CURWOOD: Now, when somebody identifies a species and generates that barcode using these techniques, where can that information go from there? And what can it do?
HEBERT: Well, I mean, of course, that was the first thing we saw coming, was a very large number of records. So, it was important to develop an informatics platform that's now been adopted by the global community. It's a platform called the Barcode of Life Data System, acronym 'BOLD'. And basically, all of the data from each individual specimen go into that database, together with an image of the specimen and where it was collected, and by whom; all of the details. And so, let's say you begin by sequencing an American Robin, next time you were to encounter a feather on your lawn that happened to derive from that bird species, you would get a connection to that reference sequence in the bar code library, in BOLD. Now, if it came from a bluejay, and there was no reference sequence in the library, you'd be in a bit of problem. But the idea is to build up this reference library, so it has representative sequences for every species on our planet. And that's what we're in the process of doing now.
CURWOOD: Now, of course, this is a very handy approach in academia with nice big laboratories. What about somebody who's in the field? How useful is this?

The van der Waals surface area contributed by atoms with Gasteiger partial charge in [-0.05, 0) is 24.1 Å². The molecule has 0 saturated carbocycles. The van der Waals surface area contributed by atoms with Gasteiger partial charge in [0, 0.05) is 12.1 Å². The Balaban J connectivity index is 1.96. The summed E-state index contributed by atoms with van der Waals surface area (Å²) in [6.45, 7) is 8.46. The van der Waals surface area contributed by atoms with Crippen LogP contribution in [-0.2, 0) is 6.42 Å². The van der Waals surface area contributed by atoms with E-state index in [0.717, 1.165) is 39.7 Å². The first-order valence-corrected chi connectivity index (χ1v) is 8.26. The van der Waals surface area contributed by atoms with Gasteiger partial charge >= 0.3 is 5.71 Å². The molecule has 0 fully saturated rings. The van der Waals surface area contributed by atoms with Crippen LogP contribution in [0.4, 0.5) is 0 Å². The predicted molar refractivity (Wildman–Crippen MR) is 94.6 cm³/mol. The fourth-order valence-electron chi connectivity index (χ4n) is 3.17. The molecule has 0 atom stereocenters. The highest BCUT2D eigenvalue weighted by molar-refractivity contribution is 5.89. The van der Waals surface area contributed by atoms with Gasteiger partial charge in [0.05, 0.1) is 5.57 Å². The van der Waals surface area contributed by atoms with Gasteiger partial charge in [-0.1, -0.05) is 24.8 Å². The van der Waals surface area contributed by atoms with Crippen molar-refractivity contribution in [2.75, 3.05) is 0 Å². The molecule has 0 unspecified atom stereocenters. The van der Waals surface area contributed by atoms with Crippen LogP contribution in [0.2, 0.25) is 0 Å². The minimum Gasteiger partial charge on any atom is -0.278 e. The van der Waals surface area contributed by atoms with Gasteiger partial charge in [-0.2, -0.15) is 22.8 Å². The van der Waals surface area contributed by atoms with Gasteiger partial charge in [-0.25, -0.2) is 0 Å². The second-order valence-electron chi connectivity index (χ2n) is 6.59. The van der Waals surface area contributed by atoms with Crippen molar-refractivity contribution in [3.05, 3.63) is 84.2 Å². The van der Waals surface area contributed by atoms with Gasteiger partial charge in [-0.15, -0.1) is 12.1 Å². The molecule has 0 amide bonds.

HEBERT: Well, you can go in the field, as we have recently, in Kruger National Park with the rangers in that park, who normally are involved in suppressing poaching of rhinoceroses, joined in a massive collection program that gathered up about a million specimens from that largest national park in South Africa. So they gathered the specimens, they worked in the field, did all the field work, and then they dispatched them to our core facility. And we then translated those specimens into barcode records and built a DNA barcode reference library for Kruger National Park. So that's one way you can do it. But in the future, it's going to be certain that you're going to be able to take a walk through the woods with your kids or your grandkids, and see an organism, and simply touch it, and from its DNA barcode sequence, gain its identity, and everything else that humanity knows about it. And we're heading there within the next 10 to 20 years for sure.